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The fight of the century

'The Royale' pays homage to boxer Jack johnson

Celina Colby | 10/4/2017, 11:27 a.m.
The show follows Johnson as he trains for the fight of his life, both in and out of the ring. ...
Toran White, Mark W. Soucy and Thomas Silcott in “The Royale.” MEGHAN MOORE

Through Oct. 8, the Merrimack Repertory Theatre presents “The Royale,” a timely show inspired by the life of Jack Johnson, the first African American world heavyweight-boxing champion.

Ramona Lisa Alexander and Thomas Silcott in “The Royale.”

Ramona Lisa Alexander and Thomas Silcott in “The Royale.”

On the Web

For more information on “The Royale” and to buy tickets, visit: www.mrt.org/show/royale

Written by Marco Ramirez, the show follows Johnson as he trains for the fight of his life, both in and out of the ring. Johnson’s historic win over white opponent James J. Jeffries in a match dubbed “The Fight of the Century” on July 4, 1910 sparked race riots across the country. At least 20 people were killed and hundreds more injured. Johnson reached a level of sports celebrity largely unheard of before then, but at a difficult cost.

Though based on the real-life Jack Johnson, “Royale” is not a direct historical reflection of his life. Actor Thomas Silcott, who plays the boxer, says this allowed the show to transcend the boundaries of historical fiction and draw parallels to the present day.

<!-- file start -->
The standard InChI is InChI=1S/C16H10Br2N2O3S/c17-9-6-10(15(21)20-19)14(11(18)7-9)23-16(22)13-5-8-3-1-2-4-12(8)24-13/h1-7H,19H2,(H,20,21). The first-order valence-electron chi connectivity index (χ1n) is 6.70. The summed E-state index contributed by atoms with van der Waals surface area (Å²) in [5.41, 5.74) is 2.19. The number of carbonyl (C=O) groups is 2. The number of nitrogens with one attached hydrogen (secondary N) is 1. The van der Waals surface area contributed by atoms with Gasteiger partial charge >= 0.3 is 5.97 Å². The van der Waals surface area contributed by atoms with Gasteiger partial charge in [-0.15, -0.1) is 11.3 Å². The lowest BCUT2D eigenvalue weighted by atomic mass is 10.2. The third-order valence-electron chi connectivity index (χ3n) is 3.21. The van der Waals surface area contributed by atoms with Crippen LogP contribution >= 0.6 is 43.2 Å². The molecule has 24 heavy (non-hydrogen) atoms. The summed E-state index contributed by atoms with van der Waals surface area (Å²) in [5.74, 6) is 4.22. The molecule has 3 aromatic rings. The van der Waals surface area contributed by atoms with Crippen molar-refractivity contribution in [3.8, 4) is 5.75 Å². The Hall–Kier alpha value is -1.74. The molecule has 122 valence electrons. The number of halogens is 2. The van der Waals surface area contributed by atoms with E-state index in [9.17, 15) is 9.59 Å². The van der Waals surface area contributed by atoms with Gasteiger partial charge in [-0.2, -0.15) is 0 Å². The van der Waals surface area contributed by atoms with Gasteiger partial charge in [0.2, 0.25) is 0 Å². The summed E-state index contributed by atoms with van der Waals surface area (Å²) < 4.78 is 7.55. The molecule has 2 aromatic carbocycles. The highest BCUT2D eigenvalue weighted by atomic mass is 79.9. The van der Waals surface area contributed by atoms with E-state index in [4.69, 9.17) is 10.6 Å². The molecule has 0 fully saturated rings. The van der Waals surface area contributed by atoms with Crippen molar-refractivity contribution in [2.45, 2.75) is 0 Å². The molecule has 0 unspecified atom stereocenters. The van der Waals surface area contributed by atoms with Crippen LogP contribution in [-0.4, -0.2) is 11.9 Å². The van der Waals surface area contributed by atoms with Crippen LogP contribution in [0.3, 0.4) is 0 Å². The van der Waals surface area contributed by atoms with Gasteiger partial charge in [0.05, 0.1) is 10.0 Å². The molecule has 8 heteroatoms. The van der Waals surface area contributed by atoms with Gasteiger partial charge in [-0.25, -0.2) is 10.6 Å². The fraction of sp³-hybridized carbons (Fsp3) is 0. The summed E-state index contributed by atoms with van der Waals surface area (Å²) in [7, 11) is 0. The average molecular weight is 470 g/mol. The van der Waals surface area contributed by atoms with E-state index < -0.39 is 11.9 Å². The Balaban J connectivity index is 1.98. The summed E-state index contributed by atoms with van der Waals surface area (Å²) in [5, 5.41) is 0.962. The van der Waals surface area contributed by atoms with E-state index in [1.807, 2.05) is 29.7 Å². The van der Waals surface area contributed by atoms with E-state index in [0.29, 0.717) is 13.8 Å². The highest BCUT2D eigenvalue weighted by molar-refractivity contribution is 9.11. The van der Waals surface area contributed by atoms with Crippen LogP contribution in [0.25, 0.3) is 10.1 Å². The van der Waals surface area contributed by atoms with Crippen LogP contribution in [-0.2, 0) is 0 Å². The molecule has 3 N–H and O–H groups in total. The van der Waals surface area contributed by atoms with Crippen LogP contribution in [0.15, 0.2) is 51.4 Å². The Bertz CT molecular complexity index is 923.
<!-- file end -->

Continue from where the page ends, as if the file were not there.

The topic of black sports players’ role in the fight for racial equality is as relevant as ever in light of the recent NFL protests of racism, decried by President Trump in Twitter posts. “Every day he opens his mouth and makes the production that much more important,” Silcott says. In addition to the racial component, Silcott says, the play is about humanity and relationships. The actor draws from his own experience as a father when portraying the compassionate moments of the play.

“The Royale” is as physical as the sport it portrays. Early in rehearsals, the cast took a trip to Arthur Ramalho’s West End Gym in Lowell, where “The Fighter” was filmed and where former professional boxer Micky Ward, the subject of the film, trained. The physicality of the play is a marriage between the brawn of boxing and the rhythm of dancing. “Marco Ramirez is a drummer, and a lot of that percussion is included in the show,” says Silcott.

Silcott and director Megan Sandberg-Zakian agree that the rhythmic fight scenes were both the most difficult and rewarding parts of production.

“Especially in the scenes with the trainer and the two boxers, it really feels like you’re there in the ring,” says Sandberg-Zakian. She calls the production one of the best contemporary shows of the Merrimack season and encourages audiences from Boston to make the trip. “It’s important for us to see stories about the way people have been fighting for generations to be seen,” she says. “It’s a sobering conversation that we need to have.”